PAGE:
Analytics can even proactively look for trends, such as a compressor or heating element with unusual current draw, a cooling fan that doesn’t run at the expected RPM, or an evaporator or compressor temperature indicating a coolant leak. Then a service person can be dispatched with the right replacement part even before the equipment goes down.
Homeowners that have kitchen appliances with IoT can utilize their android or iOS phone to perform many conveniences remotely, such as monitoring their meat probe temperature or cook timer, enabling the quick ice feature in a freezer or even taking a picture of the contents of the refrigerator from the grocery store. For the equipment provider, these value-added features secure recurring revenue streams through IoT subscription fees.
But will I get hacked?
One of the biggest concerns of first-time users is security, and it is a valid concern. It’s important that security surrounding IoT be just as reliable as any bank site or shopping site where credit card and bank account information is exchanged and stored. Just as you are assured of security while making internet banking transactions to pay bills, you can be assured that the transaction of data between your computer and an IoT appliance will be secure. IoT communications utilize many layers of security to ensure the confidentiality of each transaction. Users and devices are carefully authorized and require unique pin codes and device keys to access an account. Devices and the cloud use communication layers between them encrypted with SSL/TLS to secure against middleman attacks. Finally, an OEM may simply elect to disallow or limit the remote use of certain appliance controls, such as turning on an oven heating element via the internet, or limiting the temperature range adjustment of a walk-in cooler.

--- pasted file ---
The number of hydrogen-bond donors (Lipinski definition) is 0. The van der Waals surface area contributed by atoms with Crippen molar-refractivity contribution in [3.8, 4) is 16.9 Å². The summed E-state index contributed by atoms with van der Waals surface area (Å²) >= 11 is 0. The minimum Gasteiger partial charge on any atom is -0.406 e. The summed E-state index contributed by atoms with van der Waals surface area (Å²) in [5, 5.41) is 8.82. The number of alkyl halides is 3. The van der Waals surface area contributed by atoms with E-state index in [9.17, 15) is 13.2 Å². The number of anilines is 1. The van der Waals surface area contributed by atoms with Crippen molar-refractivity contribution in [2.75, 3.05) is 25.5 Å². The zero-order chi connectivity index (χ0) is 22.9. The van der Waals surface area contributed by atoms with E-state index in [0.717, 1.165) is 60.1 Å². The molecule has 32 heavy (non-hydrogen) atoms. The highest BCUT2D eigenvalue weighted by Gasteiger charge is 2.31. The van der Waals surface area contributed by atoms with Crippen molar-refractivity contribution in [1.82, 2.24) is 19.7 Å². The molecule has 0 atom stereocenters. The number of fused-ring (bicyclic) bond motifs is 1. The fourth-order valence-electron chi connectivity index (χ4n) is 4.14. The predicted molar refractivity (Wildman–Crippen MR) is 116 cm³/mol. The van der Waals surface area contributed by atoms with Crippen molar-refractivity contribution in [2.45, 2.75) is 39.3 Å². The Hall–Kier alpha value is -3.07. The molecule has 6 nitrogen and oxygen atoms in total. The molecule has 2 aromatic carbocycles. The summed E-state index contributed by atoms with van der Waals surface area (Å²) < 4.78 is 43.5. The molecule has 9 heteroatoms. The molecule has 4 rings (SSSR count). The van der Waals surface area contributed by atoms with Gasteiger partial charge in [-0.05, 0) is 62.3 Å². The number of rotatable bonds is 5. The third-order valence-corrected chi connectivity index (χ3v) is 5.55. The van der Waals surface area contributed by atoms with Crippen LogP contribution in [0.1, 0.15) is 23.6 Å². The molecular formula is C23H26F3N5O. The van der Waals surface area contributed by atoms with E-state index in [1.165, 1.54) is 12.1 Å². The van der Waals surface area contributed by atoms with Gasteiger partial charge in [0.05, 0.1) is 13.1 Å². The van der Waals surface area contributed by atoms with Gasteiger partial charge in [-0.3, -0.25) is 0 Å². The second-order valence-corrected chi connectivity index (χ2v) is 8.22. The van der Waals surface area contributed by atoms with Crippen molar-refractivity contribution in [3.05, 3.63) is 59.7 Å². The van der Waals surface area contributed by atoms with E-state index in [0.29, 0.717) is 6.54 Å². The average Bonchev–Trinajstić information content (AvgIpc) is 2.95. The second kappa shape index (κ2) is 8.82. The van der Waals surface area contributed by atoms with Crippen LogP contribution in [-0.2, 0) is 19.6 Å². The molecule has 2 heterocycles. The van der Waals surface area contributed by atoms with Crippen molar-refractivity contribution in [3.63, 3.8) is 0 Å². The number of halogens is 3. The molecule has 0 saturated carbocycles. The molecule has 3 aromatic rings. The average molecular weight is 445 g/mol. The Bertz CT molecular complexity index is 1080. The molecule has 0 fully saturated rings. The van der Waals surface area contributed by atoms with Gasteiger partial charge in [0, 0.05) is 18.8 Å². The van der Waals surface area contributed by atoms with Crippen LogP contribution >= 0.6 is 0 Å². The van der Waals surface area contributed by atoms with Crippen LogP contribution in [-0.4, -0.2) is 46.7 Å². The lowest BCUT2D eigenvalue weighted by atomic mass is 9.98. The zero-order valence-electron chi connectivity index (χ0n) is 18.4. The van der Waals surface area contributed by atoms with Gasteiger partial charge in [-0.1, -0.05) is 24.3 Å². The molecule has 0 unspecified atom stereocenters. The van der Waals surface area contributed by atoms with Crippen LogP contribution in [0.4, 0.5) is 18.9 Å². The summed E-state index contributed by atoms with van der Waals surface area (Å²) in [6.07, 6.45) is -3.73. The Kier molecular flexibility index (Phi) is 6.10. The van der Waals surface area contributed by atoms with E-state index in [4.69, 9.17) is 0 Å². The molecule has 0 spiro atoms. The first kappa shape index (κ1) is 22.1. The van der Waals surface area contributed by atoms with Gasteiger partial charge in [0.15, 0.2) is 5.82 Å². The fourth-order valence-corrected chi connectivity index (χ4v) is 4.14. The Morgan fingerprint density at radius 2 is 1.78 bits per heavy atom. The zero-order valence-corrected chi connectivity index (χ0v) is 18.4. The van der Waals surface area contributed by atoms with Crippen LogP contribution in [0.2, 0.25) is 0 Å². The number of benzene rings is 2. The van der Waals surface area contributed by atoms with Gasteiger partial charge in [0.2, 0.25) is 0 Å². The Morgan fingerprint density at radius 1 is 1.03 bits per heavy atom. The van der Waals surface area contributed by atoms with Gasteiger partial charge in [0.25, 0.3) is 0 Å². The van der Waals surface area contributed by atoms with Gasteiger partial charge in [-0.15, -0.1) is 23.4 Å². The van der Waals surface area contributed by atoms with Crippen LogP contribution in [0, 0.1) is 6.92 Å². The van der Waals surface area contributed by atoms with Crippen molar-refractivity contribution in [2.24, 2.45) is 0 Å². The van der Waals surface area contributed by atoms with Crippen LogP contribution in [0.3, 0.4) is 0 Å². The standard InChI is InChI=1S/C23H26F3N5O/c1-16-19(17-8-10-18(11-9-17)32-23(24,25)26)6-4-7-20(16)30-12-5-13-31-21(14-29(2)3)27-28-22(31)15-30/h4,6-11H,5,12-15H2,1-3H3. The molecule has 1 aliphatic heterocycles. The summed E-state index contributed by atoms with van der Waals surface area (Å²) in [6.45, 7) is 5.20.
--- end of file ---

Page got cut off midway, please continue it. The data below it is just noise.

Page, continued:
The list of benefits that IoT and connectivity bring to the appliance market is limited only by the imaginations of the customers and those implementing their ideas. For OEMs, IoT can help streamline field testing and speed time to market for new equipment. For business and homeowners, IoT applications bring convenience and efficiency, minimize service downtime, and reduce service call costs. IoT is a proven enabler that brings measurable value to OEMs, business owners and homeowners. The extent and value of what it enables is yet to be fully discovered.